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A neurobehavioral examination of workers from a primary nonferrous smelter.
Johnson-BL; Burg-JR; Xintaras-C; Handke-JL
Neurotoxicology 1980 Feb; 1(3):561-581
Workers from a primary nonferrous smelter were examined for neurobehavioral disorders. The examination of 403 workers and the comparison cohort of 305 residents from two surrounding communities included tests of maximum motor conduction velocity (MCV) of the peroneal and ulnar nerves; blood lead (7439921) concentrations; eye hand coordination and visual reaction time; and personality. Subjects also completed a symptom questionnaire. Mean blood lead concentrations among the workers ranged from 30 to 56 micrograms per deciliter; among the residents it ranged from 10 to 22 micrograms per deciliter. When compared with community residents, smelter workers had a 10 percent increase in choice reaction time, increased prevalence of peripheral nerve dysfunction, increased feelings of depression and hostility, and slightly decreased MCVs. The authors conclude that the degree of neurologic and psychological impairment among the workers remains uncertain.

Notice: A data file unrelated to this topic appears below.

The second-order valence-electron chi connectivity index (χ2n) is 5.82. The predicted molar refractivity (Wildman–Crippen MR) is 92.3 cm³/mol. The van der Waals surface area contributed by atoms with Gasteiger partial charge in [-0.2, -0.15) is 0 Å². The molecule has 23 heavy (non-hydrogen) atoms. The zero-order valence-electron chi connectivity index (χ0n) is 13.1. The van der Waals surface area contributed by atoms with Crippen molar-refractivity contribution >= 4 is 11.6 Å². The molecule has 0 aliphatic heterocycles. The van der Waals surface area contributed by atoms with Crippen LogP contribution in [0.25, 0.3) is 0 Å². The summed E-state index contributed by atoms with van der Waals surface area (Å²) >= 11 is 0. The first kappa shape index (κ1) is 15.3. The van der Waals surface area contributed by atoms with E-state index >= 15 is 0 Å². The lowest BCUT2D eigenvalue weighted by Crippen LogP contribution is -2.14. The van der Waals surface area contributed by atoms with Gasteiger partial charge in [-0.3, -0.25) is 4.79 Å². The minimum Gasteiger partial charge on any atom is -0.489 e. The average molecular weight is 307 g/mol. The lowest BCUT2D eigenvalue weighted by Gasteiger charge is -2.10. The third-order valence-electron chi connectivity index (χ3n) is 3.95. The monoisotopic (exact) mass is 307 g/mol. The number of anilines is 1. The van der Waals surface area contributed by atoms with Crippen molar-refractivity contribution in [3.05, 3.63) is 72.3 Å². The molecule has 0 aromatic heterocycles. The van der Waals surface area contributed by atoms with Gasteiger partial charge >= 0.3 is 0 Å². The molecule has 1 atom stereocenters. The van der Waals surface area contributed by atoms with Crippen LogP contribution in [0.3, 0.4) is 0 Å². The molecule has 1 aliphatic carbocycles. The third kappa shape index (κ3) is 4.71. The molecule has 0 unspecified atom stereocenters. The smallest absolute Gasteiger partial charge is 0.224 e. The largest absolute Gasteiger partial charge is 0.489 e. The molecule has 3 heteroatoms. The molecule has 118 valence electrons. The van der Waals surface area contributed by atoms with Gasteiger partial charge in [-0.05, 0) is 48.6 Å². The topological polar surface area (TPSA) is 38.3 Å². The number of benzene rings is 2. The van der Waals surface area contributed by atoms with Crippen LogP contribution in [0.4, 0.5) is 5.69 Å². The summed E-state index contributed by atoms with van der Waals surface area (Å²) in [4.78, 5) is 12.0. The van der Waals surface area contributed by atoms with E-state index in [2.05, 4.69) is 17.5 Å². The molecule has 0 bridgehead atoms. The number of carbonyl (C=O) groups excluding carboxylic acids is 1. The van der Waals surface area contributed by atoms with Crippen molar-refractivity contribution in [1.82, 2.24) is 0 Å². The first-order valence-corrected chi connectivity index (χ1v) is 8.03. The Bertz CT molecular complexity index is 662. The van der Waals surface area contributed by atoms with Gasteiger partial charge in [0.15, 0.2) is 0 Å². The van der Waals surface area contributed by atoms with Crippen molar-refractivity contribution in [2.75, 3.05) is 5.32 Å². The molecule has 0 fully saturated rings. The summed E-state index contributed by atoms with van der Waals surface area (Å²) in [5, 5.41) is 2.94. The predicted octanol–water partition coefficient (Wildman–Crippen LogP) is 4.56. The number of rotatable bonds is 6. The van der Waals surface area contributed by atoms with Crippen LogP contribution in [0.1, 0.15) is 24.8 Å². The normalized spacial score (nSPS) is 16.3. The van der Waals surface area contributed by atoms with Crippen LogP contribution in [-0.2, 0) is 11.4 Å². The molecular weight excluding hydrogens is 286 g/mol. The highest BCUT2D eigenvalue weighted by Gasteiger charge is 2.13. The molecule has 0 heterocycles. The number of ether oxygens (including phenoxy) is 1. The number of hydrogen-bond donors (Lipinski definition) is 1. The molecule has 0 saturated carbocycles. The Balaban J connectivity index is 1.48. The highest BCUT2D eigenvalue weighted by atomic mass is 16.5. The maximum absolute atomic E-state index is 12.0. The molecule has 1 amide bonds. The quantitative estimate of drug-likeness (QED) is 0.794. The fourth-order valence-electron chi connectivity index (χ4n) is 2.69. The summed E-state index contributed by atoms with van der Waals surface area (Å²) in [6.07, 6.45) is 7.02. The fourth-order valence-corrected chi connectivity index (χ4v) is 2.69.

NIOSH-Author; Primary-metals; Refineries; Industrial-factory-workers; Neurological-reactions; Work-environment; Lead-poisoning; Psychological-responses; Physiological-responses
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Page last reviewed: September 2, 2020
Content source: National Institute for Occupational Safety and Health Education and Information Division